Housing prices fall in conjunction with rising mortgage rates, keeping affordability/monthly payments roughly in line with before. This would — all else equal — allow people to spend the same amount on other goods outside of housing.
Housing prices stay high or even rise as Zillow predicts. This would maybe double (?) monthly payments for new homebuyers, severely hurting their ability to buy other goods. I can’t imagine this would be good for our nation’s general economic health to have so much of someone’s income going to where they live.
Neither is a fantastic outcome, but I hope we get less money tied up in housing that can be freed up to work on productive things for society, all else equal.
I thought this was a funny tweet from our friend Greenwald Capital about Zillow’s projections:
Lance Lambert @NewsLambert#NEW Zillow says housing bears are wrong. The firm forecasts U.S. home prices to jump 7.8% between July 2022 and June 2023. https://t.co/BuzRlR1H7u
See you next week,
***Our fund, Arch Capital, may own securities discussed in this newsletter. Check our holdings page and read our full disclosure to learn more.***
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Catch up on Our Shows From Last Week
Not So Deep Dive: Chipotle (CCM+ only)
Sunday Finds is brought to you by CCM+, our subscription podcast/research feed. For $5 a month, subscribers get:
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A monthly Arch Capital investment fund episode covering a stock we own in our limited partnership.
3 Good Reads
Why BeReal is Breaking Out - Platformer
The occasion for writing that post was the temporary rise of Vero, which also faded away more or less immediately. And BeReal seems to hit a lot of the same boxes that those apps did: remixing a few things you’ve seen before with a few things you haven’t, having a breakout moment, raising some money, and hoping for the best.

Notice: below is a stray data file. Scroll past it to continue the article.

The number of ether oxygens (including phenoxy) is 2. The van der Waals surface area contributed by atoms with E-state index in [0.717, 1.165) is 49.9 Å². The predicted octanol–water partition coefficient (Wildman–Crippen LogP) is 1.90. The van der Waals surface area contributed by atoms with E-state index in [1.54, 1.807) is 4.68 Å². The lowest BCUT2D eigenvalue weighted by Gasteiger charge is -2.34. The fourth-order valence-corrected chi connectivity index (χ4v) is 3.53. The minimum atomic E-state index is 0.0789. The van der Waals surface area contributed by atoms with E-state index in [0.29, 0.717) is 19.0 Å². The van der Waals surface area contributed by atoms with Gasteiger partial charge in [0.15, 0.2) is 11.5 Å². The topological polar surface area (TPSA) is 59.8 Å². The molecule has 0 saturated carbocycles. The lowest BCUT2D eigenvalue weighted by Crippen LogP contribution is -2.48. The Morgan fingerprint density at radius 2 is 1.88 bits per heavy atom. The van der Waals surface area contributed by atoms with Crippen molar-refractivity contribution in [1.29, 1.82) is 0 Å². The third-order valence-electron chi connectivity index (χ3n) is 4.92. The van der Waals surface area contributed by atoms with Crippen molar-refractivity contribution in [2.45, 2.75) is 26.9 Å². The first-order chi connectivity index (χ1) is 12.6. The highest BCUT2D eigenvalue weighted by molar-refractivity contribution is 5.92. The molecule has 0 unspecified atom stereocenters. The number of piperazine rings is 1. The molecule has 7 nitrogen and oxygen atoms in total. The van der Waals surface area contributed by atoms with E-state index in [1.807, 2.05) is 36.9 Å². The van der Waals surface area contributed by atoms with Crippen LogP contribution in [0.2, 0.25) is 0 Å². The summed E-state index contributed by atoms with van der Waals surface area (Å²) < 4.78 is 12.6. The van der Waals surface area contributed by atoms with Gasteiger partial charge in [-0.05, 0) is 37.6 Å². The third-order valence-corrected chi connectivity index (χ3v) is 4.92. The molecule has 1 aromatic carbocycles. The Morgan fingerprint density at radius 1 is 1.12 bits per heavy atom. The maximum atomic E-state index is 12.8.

Make no mistake, though: the novelty of that two-minute timer will fade, and will fade sooner than anyone at BeReal will hope. And so the developers must race to keep shipping — to build out the feature set, and to fix the app’s many bugs — while their extremely fickle users are still paying attention. It’s an extremely tough challenge, as Clubhouse — the last pop-up social network to briefly break out — has learned over and over again since interest in it peaked.
Stock Comp in Software - Voss Capital
Now this is interesting. Since 2016, the median software company has increased their stock comp rate as % of sales from 4% to 9%. That’s effectively 500 bps of hidden margin compression.
If we compare the median Adjusted EBITDA margin vs. what we might call the “True” Operating margin (Adjusted EBITDA- Capex - SBC), we can see that not only has there been a persistent decline in both numbers, but the gap has been widening. As illustrated by the gray bars, the gap between Adjusted EBITDA and True Operating margin has been as low as 4% historically, but now sits at a record high of 12%.
Epistemology, Semantics, and Doublethink - Palladium Magazine
We are pleased to publish for the first time this essay by the late Carroll Quigley, originally written in 1950. The compelling account of the history of epistemology that Quigley advances in reviewing George Orwell’s 1949 book Nineteen Eighty-Four remains relevant, even prescient, after more than seventy years. This essay is published with permission from the committee of historians left in charge of the work of the late Dr. Quigley, which holds the rights to this essay.
1 Good Listen
Walmart - Acquired
We kick off Season 11 with the incredible story of the retail “granddaddy of them all” Walmart, and its founder Sam Walton. Once you study Walmart, you realize just how deep its heritage runs through Amazon and so many iconic modern companies we cover on Acquired. This episode was an absolute blast, and we even uncovered a new addendum to the hallowed “focus on what makes your beer taste better” playbook theme!